By Brad HaireUniversity of GeorgiaThe diseases caused by tospoviruses can greatly reduce crop yields or outright kill many of the crops grown in Georgia and the Southeast. They cause millions of dollars in damage each year.That’s why industry and farm group representatives and scientists from across the Southeast will meet Dec. 2 at the University of Georgia’s Tifton, Ga., campus.They want to compare notes and hear how Georgia and other states have dealt with these viruses, said Alex Csinos, a plant pathologist with the UGA College of Agricultural and Environmental Sciences.The last such conference was a much smaller one in 1997 in Tifton.Tospoviruses are plant viruses carried by small insects called thrips. Thrips larvae get the viruses when they feed on infected plants. When the larvae mature, they can carry the viruses to healthy plants.Thrips like Georgia’s subtropical climate, Csinos said. And they constantly bombard crops.As many as 10 million thrips can visit an acre of tobacco in Georgia every day during the growing season, he said. It takes about 120 days to grow tobacco.”Georgia could be considered the epicenter for tospoviruses in the Southeast,” Csinos said.Tospoviruses cost Georgia farmers an estimated $50 million every year in lost yields and control measures, he said.The most infamous tospovirus in Georgia is the tomato spotted wilt virus. It blew into Georgia in the late 1980s and quickly began hurting many of the state’s crops.To successfully grow peanuts in Georgia, farmers now plant resistant varieties. The No. 1 variety planted in Georgia is Georgia Green, developed at the Coastal Plain Experiment Station in Tifton.”There’s not a peanut breeding program in the Southeast that doesn’t have to consider tomato spotted wilt resistance first,” said Bob Kemerait, a peanut plant pathologist with the UGA Extension Service.Peanut farmers now can lower the risk of their crop’s getting the disease by using the TSWV Risk Index, a multidisciplinary guide developed by UGA scientists.TSWV also attacks and causes major damage to Georgia’s tobacco crop. It infected an estimated 25 percent to 30 percent of the crop this year. It’s been worse in other years. The virus infects vegetables grown in Georgia, too, such as tomatoes and peppers.Another tospovirus called iris yellow spot was identified late last year in Georgia Vidalia onion fields. IYSV has caused major problems for onion growers in the Pacific Northwest and South America. Agricultural officials are now waiting to see how IYSV will affect Georgia’s official state vegetable.Many plants in Georgia can be hosts for tospoviruses, said Natalia Martinez-Ochoa, coordinator of the Plant Virology Laboratory in Tifton.”It’s easier to list the weeds in Georgia that are not hosts for tospoviruses,” she said, “than list the ones that are.”Tospoviruses don’t just attack row crops, she said. The ornamental industry is also concerned about them. They can cause damage to certain ornamental crops like petunias, vincas, zinnias and impatiens.To find out more about the UGA tospovirus conference, call (229) 386-7230 or e-mail email@example.com.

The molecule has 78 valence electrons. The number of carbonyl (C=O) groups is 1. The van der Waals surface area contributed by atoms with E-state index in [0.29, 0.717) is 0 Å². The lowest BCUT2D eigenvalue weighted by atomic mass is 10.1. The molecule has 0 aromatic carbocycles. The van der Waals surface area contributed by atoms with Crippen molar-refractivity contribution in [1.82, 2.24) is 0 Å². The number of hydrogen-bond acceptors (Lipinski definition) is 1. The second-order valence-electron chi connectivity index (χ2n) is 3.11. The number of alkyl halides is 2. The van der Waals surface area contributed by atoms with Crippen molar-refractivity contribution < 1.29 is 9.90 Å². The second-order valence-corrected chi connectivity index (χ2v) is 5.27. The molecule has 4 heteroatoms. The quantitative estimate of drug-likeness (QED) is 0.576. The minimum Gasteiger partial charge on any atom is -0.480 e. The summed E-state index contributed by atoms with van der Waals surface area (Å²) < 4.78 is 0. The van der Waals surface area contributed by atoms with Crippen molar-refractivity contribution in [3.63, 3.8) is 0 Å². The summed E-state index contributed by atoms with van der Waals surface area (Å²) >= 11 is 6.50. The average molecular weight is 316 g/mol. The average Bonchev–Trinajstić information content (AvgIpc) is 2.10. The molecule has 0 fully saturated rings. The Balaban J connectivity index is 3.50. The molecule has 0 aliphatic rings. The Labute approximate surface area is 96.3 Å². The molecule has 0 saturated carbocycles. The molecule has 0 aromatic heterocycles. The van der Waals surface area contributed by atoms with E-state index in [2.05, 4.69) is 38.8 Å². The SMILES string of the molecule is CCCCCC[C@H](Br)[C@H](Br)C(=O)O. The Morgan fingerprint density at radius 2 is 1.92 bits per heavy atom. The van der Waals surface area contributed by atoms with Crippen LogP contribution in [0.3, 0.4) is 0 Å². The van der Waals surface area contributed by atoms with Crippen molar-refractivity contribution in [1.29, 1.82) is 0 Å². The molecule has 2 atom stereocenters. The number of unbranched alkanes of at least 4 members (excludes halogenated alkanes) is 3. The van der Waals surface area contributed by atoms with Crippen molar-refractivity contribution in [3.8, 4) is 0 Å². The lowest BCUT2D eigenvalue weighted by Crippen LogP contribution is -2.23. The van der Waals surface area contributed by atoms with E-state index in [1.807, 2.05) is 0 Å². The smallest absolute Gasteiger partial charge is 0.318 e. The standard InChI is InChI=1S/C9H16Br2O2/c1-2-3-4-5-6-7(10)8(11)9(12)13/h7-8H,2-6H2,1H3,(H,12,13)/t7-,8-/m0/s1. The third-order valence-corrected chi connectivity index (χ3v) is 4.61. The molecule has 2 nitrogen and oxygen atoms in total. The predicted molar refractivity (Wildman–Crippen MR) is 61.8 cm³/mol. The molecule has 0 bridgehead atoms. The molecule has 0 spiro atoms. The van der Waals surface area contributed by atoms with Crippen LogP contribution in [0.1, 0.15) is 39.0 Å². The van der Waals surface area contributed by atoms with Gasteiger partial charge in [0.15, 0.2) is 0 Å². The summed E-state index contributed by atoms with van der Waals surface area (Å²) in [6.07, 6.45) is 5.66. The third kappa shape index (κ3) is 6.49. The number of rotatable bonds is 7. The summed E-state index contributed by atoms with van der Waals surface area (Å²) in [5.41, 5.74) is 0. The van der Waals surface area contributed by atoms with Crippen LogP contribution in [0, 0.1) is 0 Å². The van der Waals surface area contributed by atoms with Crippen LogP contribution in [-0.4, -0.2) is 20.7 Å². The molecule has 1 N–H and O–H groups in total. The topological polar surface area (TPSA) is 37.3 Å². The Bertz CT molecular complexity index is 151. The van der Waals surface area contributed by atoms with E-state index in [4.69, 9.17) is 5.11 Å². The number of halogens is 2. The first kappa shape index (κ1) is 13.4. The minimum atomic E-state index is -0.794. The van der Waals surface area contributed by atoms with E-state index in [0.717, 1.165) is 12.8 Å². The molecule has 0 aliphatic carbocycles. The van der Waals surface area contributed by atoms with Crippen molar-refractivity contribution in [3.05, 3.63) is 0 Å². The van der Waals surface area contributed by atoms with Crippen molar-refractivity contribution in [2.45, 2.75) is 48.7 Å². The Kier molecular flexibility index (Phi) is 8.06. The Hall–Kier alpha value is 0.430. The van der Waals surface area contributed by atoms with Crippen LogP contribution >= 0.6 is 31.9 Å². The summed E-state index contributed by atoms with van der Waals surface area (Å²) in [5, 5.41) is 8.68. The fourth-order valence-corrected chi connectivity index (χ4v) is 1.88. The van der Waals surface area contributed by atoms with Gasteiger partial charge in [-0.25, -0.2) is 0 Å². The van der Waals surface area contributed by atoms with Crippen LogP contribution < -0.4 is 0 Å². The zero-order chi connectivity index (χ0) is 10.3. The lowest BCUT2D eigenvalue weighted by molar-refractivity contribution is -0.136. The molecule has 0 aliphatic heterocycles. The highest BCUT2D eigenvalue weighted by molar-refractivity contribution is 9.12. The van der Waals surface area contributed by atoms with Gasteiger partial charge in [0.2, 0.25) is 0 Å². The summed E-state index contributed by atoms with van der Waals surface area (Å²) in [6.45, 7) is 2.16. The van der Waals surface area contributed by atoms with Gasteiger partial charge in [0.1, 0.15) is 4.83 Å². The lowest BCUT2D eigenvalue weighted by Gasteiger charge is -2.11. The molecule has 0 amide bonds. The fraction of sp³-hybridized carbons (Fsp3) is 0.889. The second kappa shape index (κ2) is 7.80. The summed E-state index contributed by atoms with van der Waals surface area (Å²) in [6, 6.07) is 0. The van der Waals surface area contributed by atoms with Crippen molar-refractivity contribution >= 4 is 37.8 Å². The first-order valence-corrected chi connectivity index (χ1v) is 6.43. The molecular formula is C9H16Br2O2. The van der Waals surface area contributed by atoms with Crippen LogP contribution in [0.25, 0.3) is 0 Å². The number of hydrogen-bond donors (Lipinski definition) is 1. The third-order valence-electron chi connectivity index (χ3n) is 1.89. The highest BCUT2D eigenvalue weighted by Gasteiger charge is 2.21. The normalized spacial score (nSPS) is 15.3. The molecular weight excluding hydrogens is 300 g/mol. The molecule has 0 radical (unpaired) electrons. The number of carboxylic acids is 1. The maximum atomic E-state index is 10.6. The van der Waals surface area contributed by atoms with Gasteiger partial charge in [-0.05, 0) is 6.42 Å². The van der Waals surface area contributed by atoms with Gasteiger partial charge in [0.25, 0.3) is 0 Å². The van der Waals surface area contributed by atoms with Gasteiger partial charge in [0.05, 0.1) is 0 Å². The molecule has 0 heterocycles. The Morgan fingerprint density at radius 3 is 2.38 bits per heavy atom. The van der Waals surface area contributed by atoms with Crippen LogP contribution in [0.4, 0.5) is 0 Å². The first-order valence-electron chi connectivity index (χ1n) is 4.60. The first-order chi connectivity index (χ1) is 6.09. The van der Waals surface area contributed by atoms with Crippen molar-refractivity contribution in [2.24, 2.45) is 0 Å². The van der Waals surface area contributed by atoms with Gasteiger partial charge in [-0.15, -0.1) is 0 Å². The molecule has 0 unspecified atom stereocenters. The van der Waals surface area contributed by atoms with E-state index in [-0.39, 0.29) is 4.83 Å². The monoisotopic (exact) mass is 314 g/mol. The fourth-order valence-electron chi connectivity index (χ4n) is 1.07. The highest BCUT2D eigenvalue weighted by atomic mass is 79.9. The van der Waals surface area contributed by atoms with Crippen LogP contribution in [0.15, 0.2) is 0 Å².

CyberSkills/Vermont and Northern New England Tradeswomen are running their third class of Step IT Up, a joint venture to give women the skills for a career in Information Technology.The first two classes were held at Dale Correctional facility and prepared women for careers in Web Site development. The current class prepares the ten participants for jobs in the growing desktop publishing arena.Step IT Up consists of two main components: computer instruction, from basic MS Office to Quark Express delivered by CyberSkills/Vermont in partnership with KnowledgeWave; and Women’s Resources, the job-readiness element crucial to the success of the program, provided by NNETW. The women will receive coaching on resume writing, interviewing, customer support, and conflict resolution. Both CyberSkills/Vermont and Northern New England Tradeswomen will be working with employers to find internships and jobs for the graduates of this program.For more information contact CyberSkills/Vermont at 860-4057, ext. 27, or check out both the CyberSkills/Vermont (www.cyberskillsvt.org(link is external)) and NNETW (www.nnetw.org(link is external)) web sites. Step IT Up is partially funded by a Department of Labor earmark grant.
St. Louis Cardinals catcher Yadier Molina left Monday’s game against the Chicago Cubs because of a bruised left elbow.It was not immediately clear when he was hurt. The nine-time All-Star and nine-time Gold Glove winner was replaced by Matt Wieters in the sixth.Molina was batting .276 after going 0 for 2 on Monday.Image credits: AP LIVE TV Associated Press Television News Last Updated: 8th September, 2020 06:41 IST Cardinals’ Molina Exits Game Against Cubs With Bruised Elbow St. Louis Cardinals catcher Yadier Molina left Monday’s game against the Chicago Cubs because of a bruised left elbow First Published: 8th September, 2020 06:41 IST COMMENT SUBSCRIBE TO US WATCH US LIVE Written By FOLLOW US